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Differences in keratometric and aberrometric corneal parameters after cataract surgery with incisions performed manually or with femtosecond laser

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Session Details

Session Title: Presented Poster Session 15: Cataract Surgery Outcomes 3

Session Date/Time: Monday 15/09/2014 | 09:30-11:00

Paper Time: 10:00

Venue: Pod 3 (Poster Village)

First Author: : J.Rodríguez-Prats SPAIN

Co Author(s): :    P. Taña   J. Muñoz   M. Camiña   M. Ramos     

Abstract Details


To compare differences in keratometric and aberrometric parameters of the anterior corneal surface after femtosecond laser-guided cataract surgery between patients in whom incisions were made manually or with the femtosecond laser.


Oftalvist Ophthalmology Clinic, Alicante, Spain. Oftalvist Group.


Eighty-four patients undergoing femtosecond laser cataract surgery participated in this study. Patients were assigned to two groups, depending on incisions performed: femtosecond laser or manual. All patients followed the same surgical protocol, with the exception of the incisions. In the femtosecond laser incision group, 96 eyes from 56 patients, 28 men and 28 women, with a mean age of 65.51 ± 9.79 years, were included. In the manual incision group, 47 eyes from 28 patients, 22 women and 6 men, with a mean age of 65.63 ± 9.77 years, were included. The study was performed in accordance with the guidelines and principles of the Declaration of Helsinki. All subjects were over 18 years of age and signed informed consent. Corneal astigmatism and keratometric radii, 4th order spherical aberration, horizontal and vertical coma and trefoil were evaluated before surgery and one month after the procedure.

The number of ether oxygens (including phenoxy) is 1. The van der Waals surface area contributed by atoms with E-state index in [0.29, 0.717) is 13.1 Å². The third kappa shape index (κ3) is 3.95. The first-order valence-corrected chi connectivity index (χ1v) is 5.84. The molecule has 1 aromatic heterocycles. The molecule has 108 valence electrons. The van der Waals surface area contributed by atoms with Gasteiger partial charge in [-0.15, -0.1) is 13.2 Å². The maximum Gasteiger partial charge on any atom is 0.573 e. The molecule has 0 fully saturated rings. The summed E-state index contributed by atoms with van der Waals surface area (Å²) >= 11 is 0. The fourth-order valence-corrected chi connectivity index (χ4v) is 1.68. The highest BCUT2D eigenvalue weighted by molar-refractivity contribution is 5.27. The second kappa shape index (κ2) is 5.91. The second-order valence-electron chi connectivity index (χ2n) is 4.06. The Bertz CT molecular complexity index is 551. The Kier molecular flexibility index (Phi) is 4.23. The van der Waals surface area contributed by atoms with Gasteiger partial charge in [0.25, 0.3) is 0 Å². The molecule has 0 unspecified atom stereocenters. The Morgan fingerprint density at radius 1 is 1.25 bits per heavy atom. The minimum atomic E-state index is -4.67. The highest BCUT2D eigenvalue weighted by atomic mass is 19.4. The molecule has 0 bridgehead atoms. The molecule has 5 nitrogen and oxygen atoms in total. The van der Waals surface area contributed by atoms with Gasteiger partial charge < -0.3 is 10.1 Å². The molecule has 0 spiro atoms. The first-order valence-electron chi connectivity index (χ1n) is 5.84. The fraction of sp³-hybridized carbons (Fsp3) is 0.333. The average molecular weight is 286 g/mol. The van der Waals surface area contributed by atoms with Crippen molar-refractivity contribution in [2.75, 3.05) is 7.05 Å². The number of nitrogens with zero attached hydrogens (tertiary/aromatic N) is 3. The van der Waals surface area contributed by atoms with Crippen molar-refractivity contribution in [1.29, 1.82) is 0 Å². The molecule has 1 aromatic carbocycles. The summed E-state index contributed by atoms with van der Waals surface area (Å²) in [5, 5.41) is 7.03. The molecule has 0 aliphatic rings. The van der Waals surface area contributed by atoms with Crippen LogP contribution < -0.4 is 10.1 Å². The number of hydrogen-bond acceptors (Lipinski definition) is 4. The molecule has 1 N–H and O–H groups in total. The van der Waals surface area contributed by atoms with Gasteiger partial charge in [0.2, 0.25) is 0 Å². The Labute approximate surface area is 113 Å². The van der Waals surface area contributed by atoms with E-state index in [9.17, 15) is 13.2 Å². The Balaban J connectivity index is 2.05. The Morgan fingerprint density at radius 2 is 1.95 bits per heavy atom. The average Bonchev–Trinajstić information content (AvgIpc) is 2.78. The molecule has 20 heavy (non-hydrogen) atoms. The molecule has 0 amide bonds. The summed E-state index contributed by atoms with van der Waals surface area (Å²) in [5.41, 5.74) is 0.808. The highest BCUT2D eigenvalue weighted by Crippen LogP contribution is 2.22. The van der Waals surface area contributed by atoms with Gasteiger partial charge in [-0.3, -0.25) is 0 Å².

65.6% of the patients in the femtosecond laser incision group and 61% in the manual incision group had induced corneal astigmatism of less than 0.25 diopters. Only 5.2% of the patients in the femtosecond incision group had induced astigmatism of greater than 0.5 diopters, compared to 8.6% of the patients with manual incisions. When pre and post-operative values were compared, statistically significant direct correlations were found for all variables analyzed (p < 0.05), with the exception of horizontal coma, both in the femtosecond laser incision group and in the manual incision group. Furthermore, statistically significant differences were found between corneal astigmatism and flat K in the manual incision group before and after the procedure (p < 0.05). In contrast, there were no significant changes for any of the keratometric or aberrometric parameters evaluated in the femtosecond laser incision group.


Both manual incisions and incisions performed with femtosecond laser during cataract surgery induce similar non-significant topographic and aberrometric changes in the anterior corneal surface. The only differences were found in corneal astigmatism, where a better performance was noted in the femtosecond laser group, probably due to greater precision in the size and position of the incision.

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